To see how to set this up as well as more spybot features, see here
  • SpywareBlaster
    Spyware blaster is a program that stops known malicious activex controls from installing on your computer. It works by changing settings in your registry. It makes "kill bits" in the registry, so that certain activex controls can't install.
    If you don't know what activex controls are, see here
  • IE Spyad
    It puts many bad webpages on your restricted zones LIST. This means that you can still view the "bad" webpages, but the webpages can't do certain things (such as use javascripts and cookies). Use IE Spyad for single account computers, and IE Spyad 2 for multi account computers.
  • Hosts file:
    • Every version of windows has a hosts file as part of them.
    • In a very basic sense, they are used to locate webpages.
    • We can customize a hosts file so that it blocks certain webpages.
    • However, it can slow down certain computers.
    • This is why using a hosts file is optional!!
    • Make sure you read the instructions on how to install the hosts file, here.
  • If you decide to download the hosts file, the slowdown problems can usually be avoided by following these steps:
    • Click the start button (at the lower left hand corner of your screen)
    • Click run
    • In the dialog box, type services.msc
    • hit enter, then locate dns client
    • Highlight it, then double-click it.
    • On the dropdown box, change the setting from automatic to manual.
    • Click ok
  • Use an Anti Virus Software - It's very important that your computer has an anti-virus software running. This alone can save you a lot of trouble with malware in the future. See this link for a LISTing of some, on line & their stand-alone anti virus programs:
    Computer Safety On line - LIST of free Anti virus programs
  • Use a Firewall - I cannot stress enough how important it is that you use a Firewall on your computer. Without a firewall your computer is susceptible to being hacked and taken over. Simply using a Firewall in its default configuration can lower your risk greatly. For more info, check this webpage out.
    See here to choose one.
  • Site Advisor This is a utility that can be downloaded and installed. It loads an icon to the taskbar of your browser (versions for IE and Firefox), indicating the trustworthiness of the site you are on. Green for safe, Red for suspicious. Click on the icon to access details that SiteAdvisor has about the site. (It also colour tags items in your Google Searches)

Last edited by Gary Richardson; 04-15-2006 at 10:13 AM.
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Old 04-15-2006, 10:09 AM
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Gary Richardson Gary Richardson is offline
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If you like programs that analyse your system, try Process Explorer by Mark Russinovich, available at
Displays all running processes on your computer and a whole lot more. (Warning: seriously Geeky).

Very informative and powerful tool, can be used to remove all sorts of nasties if used properly. Will also muck up your system totally if used incorrectly, (no backups so don't use for removing Malware unless you REALLY know what you're doing).

RegCleaner is as good as any (I use it), just remember that using any automated cleaner on your registry carries an element of risk. Make a backup of your registry before cleaning, and keep it for a while after you've cleaned just in cas you have any unforeseen problems.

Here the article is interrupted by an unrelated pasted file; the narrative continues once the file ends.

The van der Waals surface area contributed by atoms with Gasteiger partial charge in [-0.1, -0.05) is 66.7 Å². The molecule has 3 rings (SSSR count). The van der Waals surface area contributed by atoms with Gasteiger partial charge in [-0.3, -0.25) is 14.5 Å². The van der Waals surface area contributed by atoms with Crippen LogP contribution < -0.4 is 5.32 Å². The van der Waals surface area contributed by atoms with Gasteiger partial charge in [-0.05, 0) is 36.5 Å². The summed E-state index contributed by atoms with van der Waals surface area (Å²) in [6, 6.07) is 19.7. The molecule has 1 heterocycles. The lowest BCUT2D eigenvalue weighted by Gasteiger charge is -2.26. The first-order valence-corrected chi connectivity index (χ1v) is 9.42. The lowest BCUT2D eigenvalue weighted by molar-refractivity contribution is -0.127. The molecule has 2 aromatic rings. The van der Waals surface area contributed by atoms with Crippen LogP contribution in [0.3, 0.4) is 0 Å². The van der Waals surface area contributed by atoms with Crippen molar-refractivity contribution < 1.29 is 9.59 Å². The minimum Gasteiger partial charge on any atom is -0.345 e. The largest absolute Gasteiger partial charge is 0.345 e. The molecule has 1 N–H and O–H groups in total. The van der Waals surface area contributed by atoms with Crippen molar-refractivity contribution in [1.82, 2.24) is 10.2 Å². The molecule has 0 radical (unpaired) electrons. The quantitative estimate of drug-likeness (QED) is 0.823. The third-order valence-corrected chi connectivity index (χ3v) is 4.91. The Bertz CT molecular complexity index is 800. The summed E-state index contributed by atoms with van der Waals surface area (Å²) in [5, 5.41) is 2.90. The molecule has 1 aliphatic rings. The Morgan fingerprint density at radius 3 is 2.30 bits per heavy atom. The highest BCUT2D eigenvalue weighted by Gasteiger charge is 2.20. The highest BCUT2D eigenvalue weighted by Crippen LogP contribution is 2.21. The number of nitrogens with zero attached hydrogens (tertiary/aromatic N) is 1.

If you don't know how to make a Registry backup let me know and I'll be happy to post instructions.
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Old 04-15-2006, 10:16 AM
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Craig Walters Craig Walters is offline
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sage advice, indeed.

mostly i use mozilla. oddly, when i'm going to go to what i think may be a bit of a suspicious site, i use i.e. i know that sounds backwards, but frankly, i'd rather infect i.e. than mozilla, if it's going to happen. i guess that's because i rely on mozilla more than i.e. and try to keep mozilla safe. yes, i know, i need i.e. for windows updates, so, yes, it is a bit screwy

and normally, i have the i.e. settings you recommend already set that way, or very close to it. so, i'm not really sure how i got that trojan...probably downloaded something i shldnt have or actively viewed something i shldnt have. i do recall allowing some activex things on sites i thought i could trust, so maybe it was there. not sure.

and yes, i'm overdue for a windows update. so, that's on my list too.

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Old 04-15-2006, 10:27 AM
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Gary Richardson Gary Richardson is offline
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By using No Script with Firefox, you greatly reduce the chances of getting an infection. This bans Javascript by default. Sites are given Javascript priviledges on a site by site basis under your control (a site you determine "safe" can be given it "permanently").

As you're already aware Firefox does not support Active X or WinScript, so the combo of Firefox and No Script gives a very secure browser. (No browser is totally secure).

Been a couple of big security updates on Outlook Express and IE recently, as well as the usual hole plugs in XP, so important you update ASAP.

Have fun, and keep safe.

PS. You can update Windows using Firefox. Either set Security Centre to update Windows on Auto. OR if you prefer a little more control (I do) set it to notify you when new updates occur. When an update occurs, it will throw up a yellow shield icon in your taskbar. Simply click on the shield to get details on the update, select what you want, then allow it to update. No need to go to Windows Update site, and therefore no need to use IE.